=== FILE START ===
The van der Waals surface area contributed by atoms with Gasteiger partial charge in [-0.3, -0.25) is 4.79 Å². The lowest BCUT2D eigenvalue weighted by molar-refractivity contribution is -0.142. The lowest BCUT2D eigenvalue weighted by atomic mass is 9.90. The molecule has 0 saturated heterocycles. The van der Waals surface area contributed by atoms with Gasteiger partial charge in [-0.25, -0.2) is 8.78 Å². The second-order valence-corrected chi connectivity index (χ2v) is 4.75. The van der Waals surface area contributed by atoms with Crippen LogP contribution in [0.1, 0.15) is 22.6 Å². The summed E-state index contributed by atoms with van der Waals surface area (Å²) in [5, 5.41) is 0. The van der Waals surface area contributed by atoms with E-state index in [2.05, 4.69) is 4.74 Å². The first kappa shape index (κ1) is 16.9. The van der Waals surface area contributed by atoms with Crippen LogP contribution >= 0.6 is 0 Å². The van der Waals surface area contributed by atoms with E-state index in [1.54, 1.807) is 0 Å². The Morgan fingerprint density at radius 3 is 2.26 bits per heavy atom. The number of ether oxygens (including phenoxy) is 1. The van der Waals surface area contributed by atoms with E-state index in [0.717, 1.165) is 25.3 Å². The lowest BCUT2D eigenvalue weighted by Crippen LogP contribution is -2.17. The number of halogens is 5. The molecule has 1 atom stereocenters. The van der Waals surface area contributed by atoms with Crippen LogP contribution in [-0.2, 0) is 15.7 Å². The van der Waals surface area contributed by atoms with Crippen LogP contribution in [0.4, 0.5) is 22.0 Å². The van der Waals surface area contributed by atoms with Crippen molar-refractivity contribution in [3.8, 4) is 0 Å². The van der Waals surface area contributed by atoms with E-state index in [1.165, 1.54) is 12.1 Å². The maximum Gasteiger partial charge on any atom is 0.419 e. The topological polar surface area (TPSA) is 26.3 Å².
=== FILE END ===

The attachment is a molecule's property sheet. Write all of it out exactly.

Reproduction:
The van der Waals surface area contributed by atoms with Gasteiger partial charge in [-0.3, -0.25) is 4.79 Å². The lowest BCUT2D eigenvalue weighted by molar-refractivity contribution is -0.142. The lowest BCUT2D eigenvalue weighted by atomic mass is 9.90. The molecule has 0 saturated heterocycles. The van der Waals surface area contributed by atoms with Gasteiger partial charge in [-0.25, -0.2) is 8.78 Å². The second-order valence-corrected chi connectivity index (χ2v) is 4.75. The van der Waals surface area contributed by atoms with Crippen LogP contribution in [0.1, 0.15) is 22.6 Å². The summed E-state index contributed by atoms with van der Waals surface area (Å²) in [5, 5.41) is 0. The van der Waals surface area contributed by atoms with E-state index in [2.05, 4.69) is 4.74 Å². The first kappa shape index (κ1) is 16.9. The van der Waals surface area contributed by atoms with Crippen LogP contribution >= 0.6 is 0 Å². The van der Waals surface area contributed by atoms with E-state index in [1.54, 1.807) is 0 Å². The Morgan fingerprint density at radius 3 is 2.26 bits per heavy atom. The number of ether oxygens (including phenoxy) is 1. The van der Waals surface area contributed by atoms with E-state index in [0.717, 1.165) is 25.3 Å². The lowest BCUT2D eigenvalue weighted by Crippen LogP contribution is -2.17. The number of halogens is 5. The molecule has 1 atom stereocenters. The van der Waals surface area contributed by atoms with Crippen LogP contribution in [-0.2, 0) is 15.7 Å². The van der Waals surface area contributed by atoms with Crippen LogP contribution in [0.4, 0.5) is 22.0 Å². The van der Waals surface area contributed by atoms with Crippen molar-refractivity contribution in [3.8, 4) is 0 Å². The van der Waals surface area contributed by atoms with E-state index in [1.165, 1.54) is 12.1 Å². The maximum Gasteiger partial charge on any atom is 0.419 e. The topological polar surface area (TPSA) is 26.3 Å².